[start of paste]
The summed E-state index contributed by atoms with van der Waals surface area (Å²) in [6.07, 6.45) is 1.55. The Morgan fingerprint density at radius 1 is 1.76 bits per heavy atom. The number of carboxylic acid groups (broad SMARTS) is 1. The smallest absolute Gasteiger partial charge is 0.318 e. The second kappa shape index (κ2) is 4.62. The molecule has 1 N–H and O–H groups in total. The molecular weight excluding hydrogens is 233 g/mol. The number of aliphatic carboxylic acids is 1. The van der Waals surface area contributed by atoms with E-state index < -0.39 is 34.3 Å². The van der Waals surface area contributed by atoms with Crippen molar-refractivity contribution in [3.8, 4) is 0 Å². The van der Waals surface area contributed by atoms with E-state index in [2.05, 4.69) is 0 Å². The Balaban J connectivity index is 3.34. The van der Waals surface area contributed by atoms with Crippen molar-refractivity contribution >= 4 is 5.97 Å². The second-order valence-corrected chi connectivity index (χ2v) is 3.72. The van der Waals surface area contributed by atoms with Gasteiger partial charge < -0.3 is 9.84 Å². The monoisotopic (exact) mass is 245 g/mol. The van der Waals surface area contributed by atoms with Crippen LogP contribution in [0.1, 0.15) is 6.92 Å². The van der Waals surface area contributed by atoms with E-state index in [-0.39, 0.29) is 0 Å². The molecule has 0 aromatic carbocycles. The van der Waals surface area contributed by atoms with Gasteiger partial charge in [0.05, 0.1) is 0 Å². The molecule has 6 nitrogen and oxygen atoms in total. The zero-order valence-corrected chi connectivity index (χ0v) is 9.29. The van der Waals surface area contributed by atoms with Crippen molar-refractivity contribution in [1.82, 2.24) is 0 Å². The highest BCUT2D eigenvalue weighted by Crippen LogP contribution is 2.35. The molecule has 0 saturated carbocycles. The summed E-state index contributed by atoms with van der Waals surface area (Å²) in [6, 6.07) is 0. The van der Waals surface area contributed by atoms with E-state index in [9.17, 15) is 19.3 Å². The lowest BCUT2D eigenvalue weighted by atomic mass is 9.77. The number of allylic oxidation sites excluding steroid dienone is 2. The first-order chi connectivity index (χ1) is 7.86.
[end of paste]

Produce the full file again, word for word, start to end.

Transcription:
The summed E-state index contributed by atoms with van der Waals surface area (Å²) in [6.07, 6.45) is 1.55. The Morgan fingerprint density at radius 1 is 1.76 bits per heavy atom. The number of carboxylic acid groups (broad SMARTS) is 1. The smallest absolute Gasteiger partial charge is 0.318 e. The second kappa shape index (κ2) is 4.62. The molecule has 1 N–H and O–H groups in total. The molecular weight excluding hydrogens is 233 g/mol. The number of aliphatic carboxylic acids is 1. The van der Waals surface area contributed by atoms with E-state index < -0.39 is 34.3 Å². The van der Waals surface area contributed by atoms with Crippen molar-refractivity contribution in [3.8, 4) is 0 Å². The van der Waals surface area contributed by atoms with E-state index in [2.05, 4.69) is 0 Å². The Balaban J connectivity index is 3.34. The van der Waals surface area contributed by atoms with Crippen molar-refractivity contribution >= 4 is 5.97 Å². The second-order valence-corrected chi connectivity index (χ2v) is 3.72. The van der Waals surface area contributed by atoms with Gasteiger partial charge < -0.3 is 9.84 Å². The monoisotopic (exact) mass is 245 g/mol. The van der Waals surface area contributed by atoms with Crippen LogP contribution in [0.1, 0.15) is 6.92 Å². The van der Waals surface area contributed by atoms with E-state index in [-0.39, 0.29) is 0 Å². The molecule has 0 aromatic carbocycles. The van der Waals surface area contributed by atoms with Gasteiger partial charge in [0.05, 0.1) is 0 Å². The molecule has 6 nitrogen and oxygen atoms in total. The zero-order valence-corrected chi connectivity index (χ0v) is 9.29. The van der Waals surface area contributed by atoms with Crippen molar-refractivity contribution in [1.82, 2.24) is 0 Å². The highest BCUT2D eigenvalue weighted by Crippen LogP contribution is 2.35. The molecule has 0 saturated carbocycles. The summed E-state index contributed by atoms with van der Waals surface area (Å²) in [6, 6.07) is 0. The van der Waals surface area contributed by atoms with E-state index in [9.17, 15) is 19.3 Å². The lowest BCUT2D eigenvalue weighted by atomic mass is 9.77. The number of allylic oxidation sites excluding steroid dienone is 2. The first-order chi connectivity index (χ1) is 7.86.